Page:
Kiki just turned thirteen. That means it’s time for her to venture off on her own for a year to hone her (witch)craft. Taking her talking cat, Jiji, with her, she travels to a city by the sea. There Kiki finds a home with a baker and her husband and starts her very own delivery service—using her flying broomstick as transportation. She makes friends, thanks to her cheerful personality, but unfortunately, when she sees other girls her age, she begins to question herself and her abilities. Kiki’s magic begins to falter, and she worries that she might not be able to be a witch after all.
Kiki’s Delivery Service is the one Studio Ghibli film I was aware of as a child. I remember it coming out in the U.S. about the same time as Anastasia and Mulan (two of my favorite animated movies of all time). I never had any desire to see it though. Anime didn’t appeal to me as a kid (I associated it with those religious TV shows they played for us at church on Easter and Christmas) so I pretty much avoided Kiki’s Delivery Service like the plague.
Watching it now, I have to say it’s a cute movie. Not my favorite Studio Ghibli by far, but it certainly is cute. I loved Jiji, the talking cat especially. His character is adorable, and even if I don’t particularly love the choice of Phil Hartman for his voice, I still loved him as a character. (F.Y.I. I prefer his voice in this clip.) I actually feel like every Studio Ghibli film needs to have a cat—talking or otherwise. They’re generally my favorite characters whenever they’re around.
As for Kiki, I loved that she was yet another inspirational, teenage girl lead. Her journey reminded me a bit of Shizuku’s from Whisper of the Heart because she had to gain confidence in herself and in her abilities. I liked that she was independent and a go-getter. My only qualm about Kiki, though, was that she was a bit bland. I wish more had been revealed about her other than that she was a nice, helpful witch. Her story was very good; she just wasn’t as memorable as, say, Shizuku or even Haru.
Weirdly, what really stuck out to me in this film wasn’t the characters or the story, but the character design. I liked that the movie featured primarily female characters (there were like two guys with speaking parts) and that they all looked different. There’s a lot of talk that goes on about how all of Disney’s heroines look basically the same, but in Kiki’s Delivery Service, there were women of all ages and you would definitely be able to tell them apart even if you switched their hair. I particularly liked that the two older, female characters looked different. I expected every older woman in a Studio Ghibli movie to look like Dola from Castle in the Sky, but I was proved wrong here. I give Studio Ghibli a definite A+ for its portrayal of women of all ages in Kiki’s Delivery Service. It was super refreshing.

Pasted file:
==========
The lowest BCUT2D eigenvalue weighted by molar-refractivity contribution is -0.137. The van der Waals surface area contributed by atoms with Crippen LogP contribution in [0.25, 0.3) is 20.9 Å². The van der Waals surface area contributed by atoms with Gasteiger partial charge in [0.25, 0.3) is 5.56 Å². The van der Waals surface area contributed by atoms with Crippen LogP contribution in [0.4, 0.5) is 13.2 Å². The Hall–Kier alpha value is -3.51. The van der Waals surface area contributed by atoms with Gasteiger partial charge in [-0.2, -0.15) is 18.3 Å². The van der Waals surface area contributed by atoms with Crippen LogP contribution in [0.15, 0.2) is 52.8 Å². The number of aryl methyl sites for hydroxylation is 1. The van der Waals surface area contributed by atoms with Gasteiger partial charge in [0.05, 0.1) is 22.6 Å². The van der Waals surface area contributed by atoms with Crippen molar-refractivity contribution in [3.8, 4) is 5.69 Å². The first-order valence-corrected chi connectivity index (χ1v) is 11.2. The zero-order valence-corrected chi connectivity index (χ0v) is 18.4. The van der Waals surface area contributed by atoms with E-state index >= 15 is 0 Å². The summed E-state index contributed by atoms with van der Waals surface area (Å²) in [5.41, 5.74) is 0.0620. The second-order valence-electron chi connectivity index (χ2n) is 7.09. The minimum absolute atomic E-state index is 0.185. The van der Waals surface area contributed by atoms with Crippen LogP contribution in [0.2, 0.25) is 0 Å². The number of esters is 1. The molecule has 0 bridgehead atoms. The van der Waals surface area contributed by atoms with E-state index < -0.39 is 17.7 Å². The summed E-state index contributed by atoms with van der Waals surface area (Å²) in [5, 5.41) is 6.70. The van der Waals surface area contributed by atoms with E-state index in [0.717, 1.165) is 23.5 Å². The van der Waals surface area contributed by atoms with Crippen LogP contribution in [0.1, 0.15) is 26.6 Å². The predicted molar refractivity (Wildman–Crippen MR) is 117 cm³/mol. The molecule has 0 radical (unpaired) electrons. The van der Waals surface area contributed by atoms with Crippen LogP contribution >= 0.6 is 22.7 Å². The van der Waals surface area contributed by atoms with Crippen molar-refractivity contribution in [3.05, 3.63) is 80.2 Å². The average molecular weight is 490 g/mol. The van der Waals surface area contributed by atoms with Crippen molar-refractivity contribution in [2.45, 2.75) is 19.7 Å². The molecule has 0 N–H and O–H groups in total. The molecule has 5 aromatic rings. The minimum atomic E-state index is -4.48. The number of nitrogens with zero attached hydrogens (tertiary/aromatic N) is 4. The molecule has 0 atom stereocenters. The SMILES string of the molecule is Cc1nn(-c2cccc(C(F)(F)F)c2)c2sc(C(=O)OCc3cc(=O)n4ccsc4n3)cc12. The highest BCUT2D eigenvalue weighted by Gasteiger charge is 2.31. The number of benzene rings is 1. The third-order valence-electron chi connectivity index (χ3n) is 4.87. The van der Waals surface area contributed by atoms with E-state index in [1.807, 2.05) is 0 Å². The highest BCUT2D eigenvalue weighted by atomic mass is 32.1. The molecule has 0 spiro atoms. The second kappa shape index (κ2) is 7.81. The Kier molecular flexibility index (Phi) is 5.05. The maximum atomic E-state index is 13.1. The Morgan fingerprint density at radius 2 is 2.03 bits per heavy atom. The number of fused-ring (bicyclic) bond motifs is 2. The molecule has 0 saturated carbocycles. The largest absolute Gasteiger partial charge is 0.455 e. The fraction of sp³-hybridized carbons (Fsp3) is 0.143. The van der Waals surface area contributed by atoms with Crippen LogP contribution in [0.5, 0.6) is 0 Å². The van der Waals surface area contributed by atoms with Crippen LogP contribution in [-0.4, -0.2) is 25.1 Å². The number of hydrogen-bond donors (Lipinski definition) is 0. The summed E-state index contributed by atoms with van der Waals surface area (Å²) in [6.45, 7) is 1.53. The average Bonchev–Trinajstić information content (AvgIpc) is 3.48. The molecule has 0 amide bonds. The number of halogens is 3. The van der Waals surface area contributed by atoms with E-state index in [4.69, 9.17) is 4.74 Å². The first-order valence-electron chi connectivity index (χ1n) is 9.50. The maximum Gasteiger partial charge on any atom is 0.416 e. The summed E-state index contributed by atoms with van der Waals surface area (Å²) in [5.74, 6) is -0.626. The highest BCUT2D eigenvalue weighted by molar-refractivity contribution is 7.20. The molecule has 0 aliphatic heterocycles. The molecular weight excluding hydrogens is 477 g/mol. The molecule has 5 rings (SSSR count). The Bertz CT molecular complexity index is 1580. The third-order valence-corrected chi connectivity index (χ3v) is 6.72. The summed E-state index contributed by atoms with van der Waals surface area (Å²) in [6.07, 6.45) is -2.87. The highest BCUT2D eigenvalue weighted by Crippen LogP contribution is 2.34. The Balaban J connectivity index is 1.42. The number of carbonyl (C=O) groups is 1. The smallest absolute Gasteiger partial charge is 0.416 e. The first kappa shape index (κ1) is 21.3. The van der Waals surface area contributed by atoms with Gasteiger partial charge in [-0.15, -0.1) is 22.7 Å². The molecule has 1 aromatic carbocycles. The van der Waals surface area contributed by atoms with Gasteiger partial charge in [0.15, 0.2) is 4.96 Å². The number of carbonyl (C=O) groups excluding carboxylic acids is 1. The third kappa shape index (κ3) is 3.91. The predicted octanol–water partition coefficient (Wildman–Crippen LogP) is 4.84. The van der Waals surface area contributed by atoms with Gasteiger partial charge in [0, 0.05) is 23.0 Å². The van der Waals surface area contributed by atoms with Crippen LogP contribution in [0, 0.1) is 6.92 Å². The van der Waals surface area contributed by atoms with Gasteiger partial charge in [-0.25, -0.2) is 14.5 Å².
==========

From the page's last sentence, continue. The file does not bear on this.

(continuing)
In the grand scheme of Studio Ghibli’s films, I have to say that Kiki’s blandness made this movie sort of so-so for me. There was nothing wrong with it (the art was lovely as always and the message positive and encouraging), but it felt like it lacked the personality of my more favorite Hayao Miyazaki movies. I’d definitely watch it again, but not as soon as I’d rewatch Whisper of the Heart or Nausicaä of the Valley of the Wind.
For kicks, I made some Kiki’s Delivery Service inspired fashion sets. Before I share those, though, here’s where the film sits in my Studio Ghibli Movie Ranking list:
My Current Studio Ghibli Movie Rankings
- Howl’s Moving Castle (Review)
- Whisper of the Heart (Review)
- The Cat Returns (Review)
- Nausicaä of the Valley of the Wind (Review)
- Kiki’s Delivery Service
- Castle in the Sky(Review)
- My Neighbor Totoro
Onto the fashion!